BAGHDAD, Iraq – A U.S. military doctor said Monday that Al Qaeda terrorist leader Abu Musab al-Zarqawi died 52 minutes after an airstrike against his safe house northeast of Baghdad and that an autopsy showed his injuries were consistent with those caused by a bomb blast.
Maj. Gen. William Caldwell said 140 military operation were carried out since Zarqawi's death and 32 insurgents were killed and 178 detained. He said 11 raids were directly connected to intelligence gleaned from Zarqawi's death.
"As far as the Al Qaeda network we are cautiously optimistic that we have been very successful thus far in the ongoing operations in last five days. We know this is not going to end the insurgency. it will take the people of Iraq to make that decision with their Iraqi security forces," Caldwell said.
He added that U.S. forces arrived about 28 minutes after the airstrike and treated Zarqawi, who was breathing with difficulty. Jones and a medical examiner who was not identified said that Zarqawi had "no evidence of beating or any firearm injuries."
He said the first bomb was dropped by an F-16 at 6:12 p.m. and that U.S. troops arrived at 6:40 p.m. but found Iraqi police at the site.
A U.S. military medic provided care at the scene and that "his carodic pulse was such that he was not going to live. It was very evident that he had extremely massive internal injuries," Caldwell said.
"At 7:04 p.m. on 7 June, Zarqawi was dead," Caldwell said.
He added that no decision made on remains on Zarqawi and his lieutenant.
"Right now we're still in discussions with the government of Iraq. They're still currently under coalition control," Caldwell said.
Caldwell said that two women and a young girl killed at the scene were turned over to Iraqi authorities as had the body of another man. None had been identified.
According to Caldwell, Zarqawi was not wearing an explosives vest. The Jordanian-born Al Qaeda leader often claimed he wore one to prevent capture by American troops.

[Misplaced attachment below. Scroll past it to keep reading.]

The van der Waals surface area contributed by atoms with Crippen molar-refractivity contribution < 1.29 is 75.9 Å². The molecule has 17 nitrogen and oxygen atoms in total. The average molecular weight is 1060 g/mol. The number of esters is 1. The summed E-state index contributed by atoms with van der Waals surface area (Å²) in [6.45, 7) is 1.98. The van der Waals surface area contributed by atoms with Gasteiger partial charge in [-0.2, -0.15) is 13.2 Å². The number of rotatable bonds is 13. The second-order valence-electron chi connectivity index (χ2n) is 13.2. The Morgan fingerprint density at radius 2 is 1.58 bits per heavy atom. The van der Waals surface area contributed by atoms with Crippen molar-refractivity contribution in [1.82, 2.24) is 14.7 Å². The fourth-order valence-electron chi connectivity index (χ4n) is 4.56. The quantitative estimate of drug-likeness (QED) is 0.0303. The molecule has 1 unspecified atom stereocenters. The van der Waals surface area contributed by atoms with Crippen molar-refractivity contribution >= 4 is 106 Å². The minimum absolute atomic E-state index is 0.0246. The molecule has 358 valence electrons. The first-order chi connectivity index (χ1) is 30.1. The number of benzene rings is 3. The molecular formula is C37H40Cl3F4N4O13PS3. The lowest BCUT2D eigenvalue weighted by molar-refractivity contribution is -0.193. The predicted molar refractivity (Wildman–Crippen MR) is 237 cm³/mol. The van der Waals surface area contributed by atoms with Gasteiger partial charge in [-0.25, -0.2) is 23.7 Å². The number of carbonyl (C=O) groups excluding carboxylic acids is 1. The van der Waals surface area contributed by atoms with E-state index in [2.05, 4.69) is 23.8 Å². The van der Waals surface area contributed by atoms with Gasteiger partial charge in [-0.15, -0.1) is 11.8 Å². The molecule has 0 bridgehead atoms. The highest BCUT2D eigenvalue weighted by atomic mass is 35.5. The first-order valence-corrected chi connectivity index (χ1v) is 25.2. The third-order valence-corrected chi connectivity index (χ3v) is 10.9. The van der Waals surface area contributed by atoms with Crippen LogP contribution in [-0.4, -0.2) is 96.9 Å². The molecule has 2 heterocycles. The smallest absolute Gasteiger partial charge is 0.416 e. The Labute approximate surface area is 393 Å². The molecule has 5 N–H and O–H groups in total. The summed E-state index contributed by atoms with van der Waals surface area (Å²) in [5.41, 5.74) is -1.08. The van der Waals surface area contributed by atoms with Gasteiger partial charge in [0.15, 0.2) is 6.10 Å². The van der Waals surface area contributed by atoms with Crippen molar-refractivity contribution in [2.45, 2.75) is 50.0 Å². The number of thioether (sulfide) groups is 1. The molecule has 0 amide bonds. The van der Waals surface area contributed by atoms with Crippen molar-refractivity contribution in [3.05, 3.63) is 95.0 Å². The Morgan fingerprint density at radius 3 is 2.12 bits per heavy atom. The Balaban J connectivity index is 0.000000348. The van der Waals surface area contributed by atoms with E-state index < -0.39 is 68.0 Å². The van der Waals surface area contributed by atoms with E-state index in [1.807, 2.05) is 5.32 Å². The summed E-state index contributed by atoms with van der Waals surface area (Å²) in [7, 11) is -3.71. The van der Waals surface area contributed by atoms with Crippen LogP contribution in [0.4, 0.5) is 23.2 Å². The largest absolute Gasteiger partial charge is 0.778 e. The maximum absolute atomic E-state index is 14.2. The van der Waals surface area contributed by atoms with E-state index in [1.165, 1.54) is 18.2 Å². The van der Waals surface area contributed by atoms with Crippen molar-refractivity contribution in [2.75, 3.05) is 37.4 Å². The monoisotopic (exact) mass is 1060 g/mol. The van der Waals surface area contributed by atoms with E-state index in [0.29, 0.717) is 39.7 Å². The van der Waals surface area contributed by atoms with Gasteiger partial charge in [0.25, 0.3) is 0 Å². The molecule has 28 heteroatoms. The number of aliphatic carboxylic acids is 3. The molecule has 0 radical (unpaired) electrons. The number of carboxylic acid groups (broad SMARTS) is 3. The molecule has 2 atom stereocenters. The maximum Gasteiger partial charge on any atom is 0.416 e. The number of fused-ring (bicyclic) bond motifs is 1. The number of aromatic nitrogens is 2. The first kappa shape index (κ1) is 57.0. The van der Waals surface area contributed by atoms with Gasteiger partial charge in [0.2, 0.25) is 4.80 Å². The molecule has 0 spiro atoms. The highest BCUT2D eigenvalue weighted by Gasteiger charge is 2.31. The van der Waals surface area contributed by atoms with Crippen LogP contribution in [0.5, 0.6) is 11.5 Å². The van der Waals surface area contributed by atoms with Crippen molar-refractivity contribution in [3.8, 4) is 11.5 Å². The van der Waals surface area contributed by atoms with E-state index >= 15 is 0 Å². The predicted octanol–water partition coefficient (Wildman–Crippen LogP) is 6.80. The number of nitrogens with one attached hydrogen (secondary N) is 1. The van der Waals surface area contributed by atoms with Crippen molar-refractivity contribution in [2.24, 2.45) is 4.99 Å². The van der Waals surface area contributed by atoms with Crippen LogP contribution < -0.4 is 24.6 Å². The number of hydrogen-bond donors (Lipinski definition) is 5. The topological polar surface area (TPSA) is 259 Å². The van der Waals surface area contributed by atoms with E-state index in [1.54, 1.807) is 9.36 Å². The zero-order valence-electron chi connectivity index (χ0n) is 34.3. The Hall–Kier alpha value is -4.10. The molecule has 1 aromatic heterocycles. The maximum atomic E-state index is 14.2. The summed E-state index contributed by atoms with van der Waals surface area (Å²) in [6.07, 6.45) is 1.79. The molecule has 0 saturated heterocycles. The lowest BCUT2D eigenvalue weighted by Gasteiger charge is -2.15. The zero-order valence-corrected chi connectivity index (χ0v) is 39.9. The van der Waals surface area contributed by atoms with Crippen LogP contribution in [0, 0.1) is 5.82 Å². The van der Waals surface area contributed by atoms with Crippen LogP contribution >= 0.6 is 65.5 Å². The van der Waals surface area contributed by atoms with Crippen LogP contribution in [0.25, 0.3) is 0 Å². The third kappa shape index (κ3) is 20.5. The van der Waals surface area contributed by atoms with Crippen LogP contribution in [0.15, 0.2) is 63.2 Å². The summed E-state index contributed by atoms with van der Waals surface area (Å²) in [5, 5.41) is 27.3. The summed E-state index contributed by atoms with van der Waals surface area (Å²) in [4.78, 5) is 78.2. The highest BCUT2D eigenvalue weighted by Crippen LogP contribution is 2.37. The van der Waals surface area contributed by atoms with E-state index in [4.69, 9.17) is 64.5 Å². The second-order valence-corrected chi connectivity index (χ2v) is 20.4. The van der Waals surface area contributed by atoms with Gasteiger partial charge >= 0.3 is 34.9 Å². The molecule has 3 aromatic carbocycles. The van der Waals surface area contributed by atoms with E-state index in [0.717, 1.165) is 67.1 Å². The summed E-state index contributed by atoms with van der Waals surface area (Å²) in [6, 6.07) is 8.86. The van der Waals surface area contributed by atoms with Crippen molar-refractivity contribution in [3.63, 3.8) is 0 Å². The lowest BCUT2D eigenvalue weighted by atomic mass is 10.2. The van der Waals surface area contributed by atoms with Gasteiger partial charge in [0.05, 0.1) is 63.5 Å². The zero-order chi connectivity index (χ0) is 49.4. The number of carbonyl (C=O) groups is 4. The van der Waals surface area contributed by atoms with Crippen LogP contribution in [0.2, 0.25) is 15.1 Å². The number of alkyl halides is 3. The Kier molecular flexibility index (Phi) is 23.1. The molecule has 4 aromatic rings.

"He was wearing some black outfit. There is nothing that said he was wearing a suicide belt on," Caldwell said.
He added that a timeline of events he had promised was not yet ready but would be in the next few days.
Because of the confusion over the sequence of events following the bombing, the military has promised to release a chronology.
At least one U.S. officer said American troops responded quickly, while a senior Iraqi official said Sunday that they may have arrived as much as an hour after the attack.
"After the national Iraqi police arrived to the scene and got the injured, got the dead sorted out. In an hour or so, I think, coalition forces have arrived to the scene also to help in the logistics of the operation afterward," Iraqi National Security adviser Mouwafak al-Rubaie said in a television interview.
Al-Rubaie said troops combing though the debris found Zarqawi's diaries, telephone numbers, computers and a database in one computer.
Caldwell, the U.S. military spokesman in Baghdad, has said that troops discovered a "treasure trove" and that 56 raids had been carried out since Zarqawi was killed.
Meanwhile, Al Qaeda in Iraq warned Sunday that it is still powerful and will carry out "major attacks," leading Iraqi and American officials to announce plans for a new security crackdown in Baghdad.
Its Internet statement did not name a successor to Zarqawi, but said the group's leadership "renews its allegiance" to Usama bin Laden.
Bin Laden "will see things that will bring joy to his heart," it said, vowing "to prepare major attacks that will shake the enemy like an earthquake and rattle them out of sleep."
Iraq's new Sunni Arab defense minister, Abdul-Qader Mohammed Jassim al-Mifarji, said a security plan would be put in place around the capital to deal with a possible surge in terror attacks.
Casey said he expected Al Qaeda "to try to do what they said."
"I think what you're going to see is an enhanced security operation here announced by the prime minister in Baghdad over the course of the coming week and a tightening of security in the Baghdad area," Casey told FOX News.
He said security forces would be prepared. "But again," he added, "you can't stop terrorist attacks completely."